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The quantified-self movement has a dark side: Once you start counting your steps or tracking your workouts, you might be surprised at the outrage you’ll feel if something goes wrong and your device doesn’t count a walk or run.
I walked two miles once with my iPhone’s GPS function turned off, which meant that RunKeeper recorded those 30-or-so minutes of activity but showed that I went zero miles. I was livid. All that exercise for nothing?
The Magellan Echo watch will keep that from happening. It doesn’t do a lot: It’s not a real GPS running watch that can track your runs on its own. It doesn’t save any data to sync back to your phone.
It’s just a wearable Bluetooth display that provides real-time data about your run, while you’re running. And it offers a couple of buttons for you to remotely control a supported running (or cycling) app while your phone stays in your pocket or armband or wherever you keep it while you’re running (or cycling). So although the Echo is definitely helpful, its functions will likely be too limiting for most users to justify the $150 purchase.
Limited phones, limited apps
Since the Echo connects to your phone over Bluetooth LE, it’s compatible only with recent iPhones (4s and newer), the fifth-gen iPod touch, and some recent iPads … in case you take your iPad running or cycling with you, perhaps? (Hey, I don’t know your life.) It doesn’t work with Android phones just yet, but since KitKat supports Bluetooth LE, that should come later.
The nice thing about Bluetooth LE is that it doesn’t use a lot of power, so you won’t have to charge the Echo as you would a GPS running watch. The Echo runs on a regular coin-cell battery; Magellan estimates that the battery will last about six months.
One small drawback: You don’t pair a Bluetooth LE device to your iPhone by going to the old, standard Settings > Bluetooth menu. Instead, you have to find the pairing command inside of each compatible app’s settings. To have the Echo search for a compatible app running nearby, first press the bottom-right button on the Echo; when the screen shows that an application has been found, you press that button again to confirm the pairing.
The fact that the pairing process differs slightly from app to app isn’t a huge deal. The bigger problem is the relative paucity of Echo-compatible apps, at least right now. You can use the Echo with iSmoothRun, Map My Run, Strava Cycling, Strava Run, and Wahoo Fitness. My standby, RunKeeper, isn’t on that list, but luckily iSmoothRun can upload to RunKeeper. Other developers could add Echo compatibility to their fitness apps in the future—but let’s not count those chickens before they hatch.
Once you’ve paired the Echo and your running app, you can start a new workout, and the Echo shows you data while you run. The exact data it shows depends on the app—the Echo is merely a wireless display for whatever information your app decides to share. At the bare minimum, you’ll see the elapsed time and the distance you’ve run; some apps also show your pace.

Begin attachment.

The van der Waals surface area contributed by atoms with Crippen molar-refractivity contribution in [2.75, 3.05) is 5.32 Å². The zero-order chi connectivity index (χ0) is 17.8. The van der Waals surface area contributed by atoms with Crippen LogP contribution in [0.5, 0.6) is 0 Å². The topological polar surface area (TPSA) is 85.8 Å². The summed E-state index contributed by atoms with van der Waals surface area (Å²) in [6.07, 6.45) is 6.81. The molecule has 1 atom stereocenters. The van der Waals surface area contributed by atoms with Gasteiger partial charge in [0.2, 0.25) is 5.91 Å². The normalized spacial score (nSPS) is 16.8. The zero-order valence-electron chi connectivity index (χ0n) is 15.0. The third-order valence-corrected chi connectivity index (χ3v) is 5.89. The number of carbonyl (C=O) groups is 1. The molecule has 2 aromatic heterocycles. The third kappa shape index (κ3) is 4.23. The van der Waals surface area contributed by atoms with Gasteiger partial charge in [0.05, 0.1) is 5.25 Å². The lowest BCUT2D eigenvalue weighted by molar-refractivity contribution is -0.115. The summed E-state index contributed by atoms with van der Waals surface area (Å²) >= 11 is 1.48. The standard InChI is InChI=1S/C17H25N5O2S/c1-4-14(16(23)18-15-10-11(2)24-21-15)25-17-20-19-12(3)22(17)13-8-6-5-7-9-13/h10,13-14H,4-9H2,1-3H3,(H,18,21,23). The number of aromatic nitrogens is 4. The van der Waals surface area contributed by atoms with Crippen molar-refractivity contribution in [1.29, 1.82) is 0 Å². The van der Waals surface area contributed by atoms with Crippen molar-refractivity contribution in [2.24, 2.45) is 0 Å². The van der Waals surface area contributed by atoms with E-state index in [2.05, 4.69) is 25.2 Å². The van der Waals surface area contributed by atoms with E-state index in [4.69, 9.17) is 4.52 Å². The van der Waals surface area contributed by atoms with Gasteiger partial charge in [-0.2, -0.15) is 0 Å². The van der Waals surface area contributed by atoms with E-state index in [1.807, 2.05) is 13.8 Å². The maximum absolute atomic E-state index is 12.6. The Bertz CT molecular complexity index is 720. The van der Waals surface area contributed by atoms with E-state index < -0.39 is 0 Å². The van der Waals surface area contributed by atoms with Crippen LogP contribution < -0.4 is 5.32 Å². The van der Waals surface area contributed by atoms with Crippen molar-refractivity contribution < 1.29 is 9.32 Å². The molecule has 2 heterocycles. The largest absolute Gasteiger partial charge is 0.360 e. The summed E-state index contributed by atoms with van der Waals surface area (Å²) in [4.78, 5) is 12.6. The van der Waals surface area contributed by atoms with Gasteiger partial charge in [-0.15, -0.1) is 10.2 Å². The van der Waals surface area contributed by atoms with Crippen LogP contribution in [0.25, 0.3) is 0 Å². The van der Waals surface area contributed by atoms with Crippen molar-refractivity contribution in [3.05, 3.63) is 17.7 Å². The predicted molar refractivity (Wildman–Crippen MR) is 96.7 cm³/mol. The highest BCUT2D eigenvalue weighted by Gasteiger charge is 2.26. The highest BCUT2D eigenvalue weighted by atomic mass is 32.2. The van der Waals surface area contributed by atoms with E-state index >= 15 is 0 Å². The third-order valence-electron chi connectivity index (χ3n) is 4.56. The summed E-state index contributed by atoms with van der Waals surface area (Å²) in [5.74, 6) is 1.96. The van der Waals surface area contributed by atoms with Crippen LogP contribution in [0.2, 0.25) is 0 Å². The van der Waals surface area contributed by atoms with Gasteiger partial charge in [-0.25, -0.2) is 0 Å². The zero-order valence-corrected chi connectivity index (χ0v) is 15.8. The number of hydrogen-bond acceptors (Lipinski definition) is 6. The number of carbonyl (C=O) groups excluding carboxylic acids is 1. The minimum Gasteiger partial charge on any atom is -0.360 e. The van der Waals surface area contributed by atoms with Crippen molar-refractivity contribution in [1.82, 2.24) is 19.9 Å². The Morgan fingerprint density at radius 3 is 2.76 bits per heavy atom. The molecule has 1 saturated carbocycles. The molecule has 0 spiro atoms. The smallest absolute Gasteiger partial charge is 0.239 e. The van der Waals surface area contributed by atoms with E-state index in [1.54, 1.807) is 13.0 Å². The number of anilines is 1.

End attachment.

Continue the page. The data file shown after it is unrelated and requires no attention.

So instead of craning your neck to read an iPhone display strapped to your arm, or digging into your pocket to pull out your iPhone, or listening for the periodic audio cues that pretty much every running app is equipped to provide, you can just look at your wrist. But ... if hearing audio cues or looking at your phone directly are enough for you to stay informed, you really don’t need the Echo.
The Echo has four buttons, which you can use, depending on your running app, to pause workouts or switch music tracks. In Strava, for example, as long as you’re playing something stored on your phone (not from a streaming service), and you queue up your workout music inside the Strava app, you can use the top-right button to play/pause the tunes, and use the bottom-right button to record/pause your workout. (In case you stop to fix a broken shoelace, say, or buy a doughnut—no judgments here.) So that’s handy too, but again, you could pause your workout on your phone, and control your music either on the phone or with the little inline remote that’s (probably) on your headphones.
Once your workout is over, the Echo goes back to being a watch. It’s not particularly attractive, nor is it hideously ugly. The Magellan Echo Utility lets you customize the basic display a bit by selecting the watch face and date style. It also shows your weekly average for the runs you took with it, which is a nice touch but nothing more.
The Echo works just fine at everything it tries to do. The problem is, who is it for? Serious athletes would probably prefer a real GPS watch with more features that don’t rely on a phone. And casual runners probably don’t care enough about seeing real-time run data on their wrists to shell out $150.
This story, "Magellan Echo review: Works just fine, but does too little" was originally published by TechHive.
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